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Sunday, May 15, 2011

Tokyopop is dead, long live Tokyopop

With Tokyopop closing its doors, what happens to all our favorite running manga?

With Tokyopop shutting down publishing operations in the US manga fans will now be left wondering what’s next? What now for those titles that hooked us, made us fans? I have a few, listed below, that I love to follow and now I’ll be wondering if a publisher like Viz or Bandai can pick up the slack? Recently the industry has seen Borders file for bankruptcy which means no more reading (and sometimes purchasing) of manga by kids, teens and adults alike, nope, the content is harder to find. Manga is going mobile with tablets and when there are series such as Naruto spanning 40+ volumes it tough to purchase at $10-15 a pop so a lower price online makes sense, but this brings us back to Tokyopop.

Where Viz and even Bandai have stronger, more recognizable titles such as Naruto and Bleach (both Viz), Tokyopop had a largely Go-Bots lineup to Viz’s Transformers. Solid and fun but only a few titles that were rock solid wow titles. Many of the books from Tokyopop were not as mainstream but no less brilliant. Shorter, less know tales were rock solid, great reads and it’s this aspect which will be missed the most. They published more comic oriented titles as well as a gay lineup in Blu but that is all gone now. So as the sun has set on Tokyopop what does this mean for manga fans and those titles in limbo?

Meaning for Manga Fans – Simply put, less players in the game. Viz is the biggest name left and talk about a rock star. They put out tons of printed books but have shifted to iPad and other tablets with lower price points on established titles. The space it will save fans is great but more previews are needed. Manga fans will have a harder time finding new titles from a variety of publishers thanks to how licenses are tied up and this is the biggest question for Tokyopop (since they shutdown their website). What happens to all those great license? Years ago this happened to Dragon Ball Z where the rights got lost in limbo before finally being picked up years later by FUNimation. It’s sad and scary to say the truth as fans are left to suffer.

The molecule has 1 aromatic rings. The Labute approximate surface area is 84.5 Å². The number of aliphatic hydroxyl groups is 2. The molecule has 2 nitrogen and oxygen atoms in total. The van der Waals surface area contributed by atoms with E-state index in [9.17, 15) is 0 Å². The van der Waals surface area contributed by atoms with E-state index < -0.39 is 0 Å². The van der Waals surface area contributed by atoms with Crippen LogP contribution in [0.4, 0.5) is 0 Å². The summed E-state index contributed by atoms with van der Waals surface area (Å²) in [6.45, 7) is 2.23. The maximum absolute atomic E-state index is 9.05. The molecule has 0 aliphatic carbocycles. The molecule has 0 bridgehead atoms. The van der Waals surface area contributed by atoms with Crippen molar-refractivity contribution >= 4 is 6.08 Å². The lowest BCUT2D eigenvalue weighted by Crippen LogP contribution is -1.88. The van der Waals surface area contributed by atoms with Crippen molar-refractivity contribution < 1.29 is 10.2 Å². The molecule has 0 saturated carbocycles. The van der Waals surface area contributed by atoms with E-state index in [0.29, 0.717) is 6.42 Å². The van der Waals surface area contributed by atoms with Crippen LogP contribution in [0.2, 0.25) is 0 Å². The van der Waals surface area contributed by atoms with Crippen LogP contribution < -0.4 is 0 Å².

The other aspect of Tokyopop was its risk taking, its rising stars opportunities to unknown artist and creators, its ties to manga software, to more Western manga-ish titles and to the works of Korea and China. It’s a shame really but the dollar speaks.

Best case scenario is the manga rights of the bigger titles get transferred over for continued publishing and that those smaller titles get released to seek new publishing methods. The hope is out there also that Tokyopop somehow finds a way to move all its manga operations online, go 100% digital in its manga distribution at a lower price point but this does not seem to be in the plans.

Which titles are we most heartbroken to see sitting in purgatory, let’s take a quick look.
  • Samurai Harem – Awesome art and a great tale with tons of pretty ladies and even with all the panty shots and big boobs the awkward tale of love was a joy to follow. 
  • Happy Café – Not the best art, nor an all original story but it was charming and fun. This manga would make you happy. 
  • Maid Sama – LOVE the art and story, the characters and settings and it plain sucks this tale is over too soon. 
  • Princess Ai – Beautiful art and while the story is a bit odd the art and style it brought rocked. 
  • WarCraft & StarCraft – Boooo as there was some excellent work done for both franchises and now it’s gone but we hope Blizzard forces these rights elsewhere.
Tokyopop, you will be missed as you made the industry all the more exciting and competitive. Hope to meet again even if it’s only in digital form.

3 comments:

  1. "Princess Ai?" I can't tell if you are joking or being serious. ^_^;;;

    ReplyDelete
  2. Sad to see tokyo pop shut down.

    ReplyDelete
  3. The real loss is Future Diary. Must, get, Future, Diary....

    ReplyDelete